Review of charger Soshine SC-S1max V3
Soshine makes a couple of chargers and I have reviewed some before (S7,S2) they where acceptable but not perfect. This is revision 3 of a four channel charger, lets see if everything is perfect this time.
Note: The mix version of this charger is covered in another review.
The charger arrives in a cardboard box, that does also work as manual.
Actual contents is the charger, a universal power supply (100-240 VAC 50/60Hz) and a car power adapter.
Power input on the charger is a small DC connector, it need 12 volt 1.8A according to the label on the bottom of the charger.
The bottom has the label and a lot of slots for air. The slots are not going to help much because the top of the charger does not have matching vents and when stuffed with batteries there is very little space around them (I did not notice any excess heating during tests).
The charger has 4 leds one for each channel, that can be either red or green.
- Red: Charging.
- Flashing green: nearly done charging.
- Green: Battery fully charged.
- Off: No battery, very low battery or reverse battery.
- Flashing red/green: Non rechargeable.
The connections are slightly raised, i.e. it can charge flat top batteries. The slider does slide smooth.
Each slot is clearly marked with polarity and supported battery sizes.
The charger is not rated for 26650 batteries, but it is possible to put one or two in the charger and charge them.
The charger can handle over 70 mm long batteries, including flat top cells.
- Discharge battery with 3mA when power is disconnected.
- Discharge battery with 0.2mA when power is connected.
- Charge will restart if battery voltage drops to 3.9 volt.
- The charge will restart when a battery is inserted or power is cycled.
- Will flash green/red and charge with about 4mA below 1.6 bolt
- Between 1.6 volt and 3.2 volt it will show steady red light and charge with 0.46A
- Above 3.2 volt it will use CC/CV charge algorithm, see below.
- Charge termination current is about 100mA.
- The channels are independent and there is small variations between them.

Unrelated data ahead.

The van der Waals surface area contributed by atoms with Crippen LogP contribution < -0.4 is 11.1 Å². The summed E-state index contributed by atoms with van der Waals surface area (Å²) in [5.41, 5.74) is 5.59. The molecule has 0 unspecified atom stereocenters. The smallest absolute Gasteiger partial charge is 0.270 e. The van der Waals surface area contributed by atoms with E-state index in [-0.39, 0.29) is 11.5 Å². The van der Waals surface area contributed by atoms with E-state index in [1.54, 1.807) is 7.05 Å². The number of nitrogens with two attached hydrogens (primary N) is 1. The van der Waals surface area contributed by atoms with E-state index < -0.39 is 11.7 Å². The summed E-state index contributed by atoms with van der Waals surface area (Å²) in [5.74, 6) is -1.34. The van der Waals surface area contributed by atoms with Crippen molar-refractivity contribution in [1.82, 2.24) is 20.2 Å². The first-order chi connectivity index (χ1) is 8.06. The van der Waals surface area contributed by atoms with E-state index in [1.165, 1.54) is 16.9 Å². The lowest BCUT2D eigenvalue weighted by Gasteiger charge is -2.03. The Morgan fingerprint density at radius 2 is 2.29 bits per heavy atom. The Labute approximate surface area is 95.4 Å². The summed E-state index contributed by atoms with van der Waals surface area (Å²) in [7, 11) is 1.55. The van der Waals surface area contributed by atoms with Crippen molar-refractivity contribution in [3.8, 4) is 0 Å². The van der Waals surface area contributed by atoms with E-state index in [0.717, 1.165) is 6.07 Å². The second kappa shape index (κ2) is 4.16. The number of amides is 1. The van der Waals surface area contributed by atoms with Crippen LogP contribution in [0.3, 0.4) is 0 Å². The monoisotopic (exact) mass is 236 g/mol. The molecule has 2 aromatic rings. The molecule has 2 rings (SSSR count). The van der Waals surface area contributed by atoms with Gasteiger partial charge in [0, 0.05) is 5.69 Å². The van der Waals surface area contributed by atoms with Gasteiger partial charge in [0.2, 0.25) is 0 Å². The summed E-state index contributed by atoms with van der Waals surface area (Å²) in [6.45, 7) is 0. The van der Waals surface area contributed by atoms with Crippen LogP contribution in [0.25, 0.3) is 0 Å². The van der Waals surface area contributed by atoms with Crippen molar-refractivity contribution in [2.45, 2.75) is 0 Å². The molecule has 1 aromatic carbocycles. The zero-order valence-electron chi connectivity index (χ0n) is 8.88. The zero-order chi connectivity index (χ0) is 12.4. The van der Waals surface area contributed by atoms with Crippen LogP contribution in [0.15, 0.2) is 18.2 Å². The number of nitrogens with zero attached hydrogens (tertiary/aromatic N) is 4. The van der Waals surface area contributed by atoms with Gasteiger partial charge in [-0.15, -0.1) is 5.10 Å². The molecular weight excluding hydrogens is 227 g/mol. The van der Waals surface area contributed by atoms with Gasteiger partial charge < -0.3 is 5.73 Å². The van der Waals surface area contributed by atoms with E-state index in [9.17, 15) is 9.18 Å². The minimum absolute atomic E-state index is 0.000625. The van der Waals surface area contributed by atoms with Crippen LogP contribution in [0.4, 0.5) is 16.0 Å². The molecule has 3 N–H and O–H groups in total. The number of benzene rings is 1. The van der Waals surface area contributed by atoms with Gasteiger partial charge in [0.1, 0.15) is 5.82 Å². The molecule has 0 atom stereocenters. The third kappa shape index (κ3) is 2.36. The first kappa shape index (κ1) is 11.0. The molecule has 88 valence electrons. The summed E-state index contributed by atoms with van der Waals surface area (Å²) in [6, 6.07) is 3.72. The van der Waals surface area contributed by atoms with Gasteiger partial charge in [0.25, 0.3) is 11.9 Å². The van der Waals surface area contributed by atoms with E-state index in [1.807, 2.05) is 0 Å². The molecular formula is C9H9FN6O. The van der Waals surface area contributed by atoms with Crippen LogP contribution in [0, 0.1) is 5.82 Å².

Charging a 3400mAh battery takes about 4½ hours. At 225 minutes (Where the green current line gets thick), the charger starts flashing green, i.e. signally that the charger is nearly finished. This feature is very useful when short on time, as can be seen on the blue mAh curve there is very little capacity gain during the next 30 to 60 minutes, before the battery is full. I.e. removing the battery when the green led flashes will give nearly full capacity, but save 30 to 60 minutes in charging time.
The other 3 channels looks nearly equal to the first channel.
Charging on all four channels at the same time, does not reduce the charge current, i.e. it will charge four batteries just as fast as one battery.
There is more noise in the charge current, showing that the internal regulator is working much harder.
A 3100mAh battery is slightly faster to charge.
Going down to 2600mAh reduces the charge time to 3½ hour.
The charger does also handle my old IMR cell, without any problem.
This charger does not use softstart, but goes to full charge current shortly after power is connected.
Testing the mains transformer with 2500 volt and 5000 volt between mains and low volt side, did not show any safety problems.
This charger is not a charger with a lot of smart features, but for charging up to four 18650 batteries it does a very good job and the "nearly finished" indication on the leds is nice. For people that need to charge many 18650 it is a good solution.
Here is an explanation on how I did the above charge curves: How do I test a charger